Can you ever have too much of a good thing? If wealth enables people to do great and good things, limitless wealth should enable them to do an unlimited number of even greater and better things. But many great and good things are not happening in the world right now, whilst many deplorable and bad things are.
Why is that?
Is it because the wealthy are not wealthy enough? Are we limiting their ability to do all the great and good things they would do if only we let them grow even wealthier?
Or maybe wealth itself is not enough. Maybe wealth needs the human spirit to turn its potential into good. Maybe strong spirits with limited wealth can do great things, where weak spirits with great wealth do little good at all.
Maybe, when focusing on growing wealth, we are focusing on the wrong side of the equation? What would happen if we focus on developing the human spirit? If we encourage our children to be compassionate, fearless, strong, kind and caring before we teach them to be selfish, afraid, needy, greedy and aggressive? What would happen if we change the rules of the games our society plays by, so that wealth is not automatically equated with success, and money is not automatically equated with power over others?
Have you ever wondered why so many people in your organisation are constantly stressed-out and on the edge of a burnout or fundamentally disengaged? Have you ever asked yourself if that is normal?
Is it really the case that work is by its very nature hard, mostly unpleasant and a sacrifice we all have to make in order to make a living? Is work really no more than a sad fact of life we put up with because it pays the bills?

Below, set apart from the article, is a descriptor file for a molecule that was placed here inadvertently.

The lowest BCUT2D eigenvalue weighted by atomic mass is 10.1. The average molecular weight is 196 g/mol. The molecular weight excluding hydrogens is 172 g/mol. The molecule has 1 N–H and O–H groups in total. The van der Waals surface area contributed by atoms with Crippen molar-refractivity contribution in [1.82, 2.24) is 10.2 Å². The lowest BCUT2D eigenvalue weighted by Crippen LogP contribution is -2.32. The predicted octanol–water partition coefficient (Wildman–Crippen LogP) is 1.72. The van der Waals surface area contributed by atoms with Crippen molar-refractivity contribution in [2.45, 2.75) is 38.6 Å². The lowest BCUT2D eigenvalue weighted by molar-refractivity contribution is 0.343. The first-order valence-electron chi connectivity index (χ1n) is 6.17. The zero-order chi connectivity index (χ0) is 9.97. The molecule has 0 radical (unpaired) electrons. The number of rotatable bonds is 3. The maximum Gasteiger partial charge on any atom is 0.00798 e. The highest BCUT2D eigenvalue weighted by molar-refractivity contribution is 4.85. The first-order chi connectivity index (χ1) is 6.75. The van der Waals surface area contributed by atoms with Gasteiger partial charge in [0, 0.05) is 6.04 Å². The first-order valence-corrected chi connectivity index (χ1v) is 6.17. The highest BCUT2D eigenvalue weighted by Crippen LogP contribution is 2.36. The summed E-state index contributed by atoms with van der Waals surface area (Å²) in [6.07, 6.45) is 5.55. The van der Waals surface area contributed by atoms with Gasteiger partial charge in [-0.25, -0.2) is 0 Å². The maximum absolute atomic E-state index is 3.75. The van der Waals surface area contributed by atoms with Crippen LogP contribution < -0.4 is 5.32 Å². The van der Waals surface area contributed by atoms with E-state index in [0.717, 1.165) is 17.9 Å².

I believe there is more to work than that.
As long as we have existed, humans have come together to achieve things we could not achieve alone. Throughout the ages, we have tackled difficult, dangerous and unpleasant tasks together in groups, tribes and all kinds of organisations. We did not just do that for the reward. In fact, a lot of extraordinary work was done not for extrinsic motivators such as money, titles, status or power, but for intrinsic motivators such as being part of something bigger than ourselves, doing something meaningful, making a contribution, or in the words of President Kennedy: we do these things not because they are easy, but because they are hard.
Humans like to work, and love to work together. It’s a deeply ingrained social drive. It’s part of what makes our lives meaningful and worth living.
Yet, that’s not what most workplaces feel like.
Because of our obsession with the economic aspects of work: money, value chains, productivity, etc. and how that makes us organise and manage the work we do, we are actually working against the natural drivers that engage and inspire people to do great work. Instead of helping people achieve their best and wanting more we make it harder.